In the aftermath of Cecil Taylor’s passing on April 5, 2018 there was speculation as to what unreleased material would eventually be forthcoming. It's fair to say that record labels treated Taylor as a difficult to categorize genius whose output would appeal to a very select audience, and a sporadic stream of releases whetted the appetite of the cognoscenti without flooding it. But the passing of a giant usually produces a surge of curious interest; for my part I sent a link for the solo part of Spring of Two Blue-J’s to people I knew who were unfamiliar with his work so they’d be aware of what he did should his name ever come up in conversation, and received very positive feedback. There's also the need to fill some gaps in Taylor’s corpus to chart his artistic trajectory more fully. So far we’ve had Poschiavo, Corona and Conversations with Tony Oxley, Duets 1992, music from 1976, and now the current album.
Recorded in November 2011, it’s the latest in time of the currently available recordings of the Taylor/Oxley duo: Leaf Palm Hand (FMP, 1989), Ailanthus / Altissima: Bilateral Dimensions of 2 Root Songs (Triple Point Records, 2010) and Conversations with Tony Oxley (Jazzwerkstatt, 2018). Something which sets this apart from Taylor's other European recordings during his later years is that it took place in a club seating 112 people rather than a concert hall or festival. The intimacy of the setting allowed both to play more subdued passages without concern for filling a cavernous sound space. The concert has been divided into one piece of almost 42 minutes (banded into parts 1a and 1b on the digital version, a distinction without an apparent difference) followed by a second track of over 15 minutes. The recording captures the acoustic nuances of both artists.
Colin Green and Martin Schray, who were extremely helpful and supportive of this review, have written extensively about the relationship between the pair which began at the Berlin ’88 festival. Taylor welcomed the way Oxley responded to and often anticipated his playing, using percussive figurations both reciprocal and challenging. From the start the listener knows instantly this is Cecil playing unaccompanied on the club’s vibrant Bösendorfer, whether from his uniquely percussive touch and use of pedals or his employment of motifs and clusters familiar from at least as far back as Unit Structures, referencing sheets consisting primarily of notes grouped and linked using letter notation from which he would draw and improvise as the moment struck him.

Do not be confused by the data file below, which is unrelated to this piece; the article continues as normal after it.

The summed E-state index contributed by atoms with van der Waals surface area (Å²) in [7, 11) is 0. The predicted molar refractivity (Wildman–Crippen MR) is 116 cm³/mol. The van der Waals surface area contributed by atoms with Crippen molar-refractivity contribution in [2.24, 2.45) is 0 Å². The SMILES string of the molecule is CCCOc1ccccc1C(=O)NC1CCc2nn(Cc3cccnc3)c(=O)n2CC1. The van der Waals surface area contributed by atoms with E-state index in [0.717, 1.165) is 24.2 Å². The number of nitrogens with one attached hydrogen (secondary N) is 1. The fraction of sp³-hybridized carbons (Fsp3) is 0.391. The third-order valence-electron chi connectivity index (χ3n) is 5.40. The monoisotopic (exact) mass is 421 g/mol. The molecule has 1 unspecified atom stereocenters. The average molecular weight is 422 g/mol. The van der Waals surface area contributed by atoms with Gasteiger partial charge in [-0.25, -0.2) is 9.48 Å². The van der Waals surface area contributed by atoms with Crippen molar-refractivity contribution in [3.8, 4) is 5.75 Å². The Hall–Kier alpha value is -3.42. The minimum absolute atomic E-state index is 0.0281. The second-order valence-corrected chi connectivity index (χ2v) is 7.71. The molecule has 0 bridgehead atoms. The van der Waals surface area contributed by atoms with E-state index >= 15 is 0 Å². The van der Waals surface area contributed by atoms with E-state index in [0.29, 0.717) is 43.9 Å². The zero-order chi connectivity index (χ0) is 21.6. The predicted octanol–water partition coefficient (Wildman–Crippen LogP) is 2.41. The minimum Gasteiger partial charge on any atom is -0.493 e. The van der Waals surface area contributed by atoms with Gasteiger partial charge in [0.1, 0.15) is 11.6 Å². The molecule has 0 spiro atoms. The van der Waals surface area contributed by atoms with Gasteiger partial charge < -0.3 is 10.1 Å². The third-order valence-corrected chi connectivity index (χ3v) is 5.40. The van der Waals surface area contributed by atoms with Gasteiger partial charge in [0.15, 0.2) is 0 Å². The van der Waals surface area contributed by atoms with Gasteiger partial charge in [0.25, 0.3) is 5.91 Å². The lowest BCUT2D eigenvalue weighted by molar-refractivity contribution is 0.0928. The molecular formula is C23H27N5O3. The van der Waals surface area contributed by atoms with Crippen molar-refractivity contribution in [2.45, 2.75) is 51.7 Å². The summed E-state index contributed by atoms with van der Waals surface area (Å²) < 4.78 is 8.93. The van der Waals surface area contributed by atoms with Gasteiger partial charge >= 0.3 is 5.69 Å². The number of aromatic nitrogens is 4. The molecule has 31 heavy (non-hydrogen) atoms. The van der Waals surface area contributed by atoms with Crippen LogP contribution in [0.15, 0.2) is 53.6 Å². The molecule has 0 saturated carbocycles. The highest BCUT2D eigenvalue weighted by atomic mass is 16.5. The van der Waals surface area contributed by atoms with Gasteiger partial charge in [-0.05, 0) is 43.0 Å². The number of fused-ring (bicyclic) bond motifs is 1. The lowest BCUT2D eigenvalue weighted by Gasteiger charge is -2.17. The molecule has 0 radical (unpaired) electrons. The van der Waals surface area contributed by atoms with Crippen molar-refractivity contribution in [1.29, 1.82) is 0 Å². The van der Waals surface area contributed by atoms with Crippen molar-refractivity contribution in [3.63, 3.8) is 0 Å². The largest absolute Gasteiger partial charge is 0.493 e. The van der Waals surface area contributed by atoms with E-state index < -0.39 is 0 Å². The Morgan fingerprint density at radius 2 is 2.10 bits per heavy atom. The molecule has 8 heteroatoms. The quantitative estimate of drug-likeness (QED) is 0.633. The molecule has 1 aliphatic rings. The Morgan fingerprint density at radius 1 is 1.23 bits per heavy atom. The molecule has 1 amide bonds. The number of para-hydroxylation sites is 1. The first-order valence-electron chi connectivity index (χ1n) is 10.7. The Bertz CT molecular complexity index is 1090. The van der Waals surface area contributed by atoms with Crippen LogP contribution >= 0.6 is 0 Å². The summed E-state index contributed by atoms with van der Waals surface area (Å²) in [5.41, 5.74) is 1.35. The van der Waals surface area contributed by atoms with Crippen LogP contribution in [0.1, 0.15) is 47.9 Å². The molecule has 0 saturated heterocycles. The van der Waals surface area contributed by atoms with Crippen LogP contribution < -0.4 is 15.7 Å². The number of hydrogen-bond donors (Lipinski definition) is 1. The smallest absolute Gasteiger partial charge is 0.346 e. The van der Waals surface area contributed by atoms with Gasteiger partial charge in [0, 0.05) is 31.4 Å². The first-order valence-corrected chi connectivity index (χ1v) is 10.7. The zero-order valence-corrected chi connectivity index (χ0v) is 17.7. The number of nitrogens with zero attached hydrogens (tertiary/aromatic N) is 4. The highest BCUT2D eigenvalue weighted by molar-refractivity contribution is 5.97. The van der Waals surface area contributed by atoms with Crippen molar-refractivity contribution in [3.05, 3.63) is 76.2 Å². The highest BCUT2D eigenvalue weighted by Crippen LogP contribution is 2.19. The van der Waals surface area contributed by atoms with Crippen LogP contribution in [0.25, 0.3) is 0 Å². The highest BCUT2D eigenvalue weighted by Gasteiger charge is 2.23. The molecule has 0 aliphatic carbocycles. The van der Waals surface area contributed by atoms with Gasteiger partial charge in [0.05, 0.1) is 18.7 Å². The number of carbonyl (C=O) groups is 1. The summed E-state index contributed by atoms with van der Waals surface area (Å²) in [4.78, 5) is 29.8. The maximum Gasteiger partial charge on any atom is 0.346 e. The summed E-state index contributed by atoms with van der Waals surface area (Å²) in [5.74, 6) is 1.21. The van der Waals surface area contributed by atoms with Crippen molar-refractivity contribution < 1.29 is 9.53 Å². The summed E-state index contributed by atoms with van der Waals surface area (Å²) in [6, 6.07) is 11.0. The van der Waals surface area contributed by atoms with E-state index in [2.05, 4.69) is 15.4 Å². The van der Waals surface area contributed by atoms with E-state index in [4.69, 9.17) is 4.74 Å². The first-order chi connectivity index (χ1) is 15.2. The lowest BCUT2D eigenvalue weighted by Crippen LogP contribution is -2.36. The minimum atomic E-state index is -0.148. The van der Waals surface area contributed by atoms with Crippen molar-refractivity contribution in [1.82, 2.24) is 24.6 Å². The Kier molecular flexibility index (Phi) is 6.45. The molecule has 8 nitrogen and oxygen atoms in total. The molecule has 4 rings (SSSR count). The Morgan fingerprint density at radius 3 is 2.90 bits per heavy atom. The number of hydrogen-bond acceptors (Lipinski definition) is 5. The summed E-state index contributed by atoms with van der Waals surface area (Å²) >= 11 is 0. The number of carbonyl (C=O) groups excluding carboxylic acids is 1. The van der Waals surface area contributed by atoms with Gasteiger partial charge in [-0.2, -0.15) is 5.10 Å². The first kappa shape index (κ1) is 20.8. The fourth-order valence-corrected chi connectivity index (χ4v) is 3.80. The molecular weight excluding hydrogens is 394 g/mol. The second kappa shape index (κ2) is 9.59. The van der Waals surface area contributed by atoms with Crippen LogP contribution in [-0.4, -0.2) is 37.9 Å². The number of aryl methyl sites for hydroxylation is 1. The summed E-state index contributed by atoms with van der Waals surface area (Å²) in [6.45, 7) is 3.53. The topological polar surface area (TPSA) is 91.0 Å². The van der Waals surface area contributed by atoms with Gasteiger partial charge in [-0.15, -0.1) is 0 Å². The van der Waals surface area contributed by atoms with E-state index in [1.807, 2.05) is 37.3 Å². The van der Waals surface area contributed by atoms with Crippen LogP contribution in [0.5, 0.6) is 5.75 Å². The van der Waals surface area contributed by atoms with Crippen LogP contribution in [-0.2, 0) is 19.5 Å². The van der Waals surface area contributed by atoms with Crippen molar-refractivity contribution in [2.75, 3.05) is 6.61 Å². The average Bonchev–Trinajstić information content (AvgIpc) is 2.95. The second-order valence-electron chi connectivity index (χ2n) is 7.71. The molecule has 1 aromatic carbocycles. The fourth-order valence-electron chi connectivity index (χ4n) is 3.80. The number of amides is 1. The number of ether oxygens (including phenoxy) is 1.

Oxley doesn't enter until the 3:30 mark with splashy cymbals and a taut, struck bongo, tracing dancing contours. His kit is pitched higher than is standard with each cymbal chosen for its characteristic pitch, resonance, and decay rate, from gong-like reverberation and cow-bell scrapes to sizzling hi-hat and clipped, bell-like rings. Rather than a generalised metallic wash there’s a collection of district timbres that cut through the sound of the piano without obscuring it, a layer of textural lucidity that complements Taylor’s playing. Every so often you hear the bass drum, more for muffled accents than a time keeping function. Repeated listening increases appreciation of what Oxley does, reacting to the piano with jarring rhythmic configurations and unexpected accents, or twisting layers of metal and wood. Although this is a more introspective performance than the almost unrelentingly frenetic Leaf Palm Hand and subsequent Feel Trio dates, Taylor still creates tension by varying rhythms between motifs, working phrases back and forth, inverting them, and through dramatic bursts of call and response. Unsurprisingly, each time one listens something new emerges, or is heard in a different context. There’s a point where the performance sounds like it’s over, but after a brief pause there’s an almost throwaway coda, three leisurely triplets in the medium low register as a bare bones reminder of the material from which the piece began, as if to suggest, ”It could start all over again”.
The second piece is almost anticlimactic. The attention required to process what you're hearing is mentally draining in any Taylor performance and second pieces can get relatively short shrift. That said, often I listen to this by itself to get the full impact. I'm not sure if Taylor had a written outline or if it was a spontaneous encore but it’s a well-structured piece that takes perhaps slightly longer to reach energy peaks and seems to feature more of Oxley’s sharp ringing cymbal accents.
In terms of available recordings this is the current bookend on Cecil Taylor's music, though his performances from Kyoto in 2013 and Whitney concerts from 2016 could see a future release. Any career retrospective would surely acknowledge that his body of work was on a consistently high plane with many peaks and very few valleys. And Birdland, Neuberg 2011 merits inclusion as one of the lofty high points.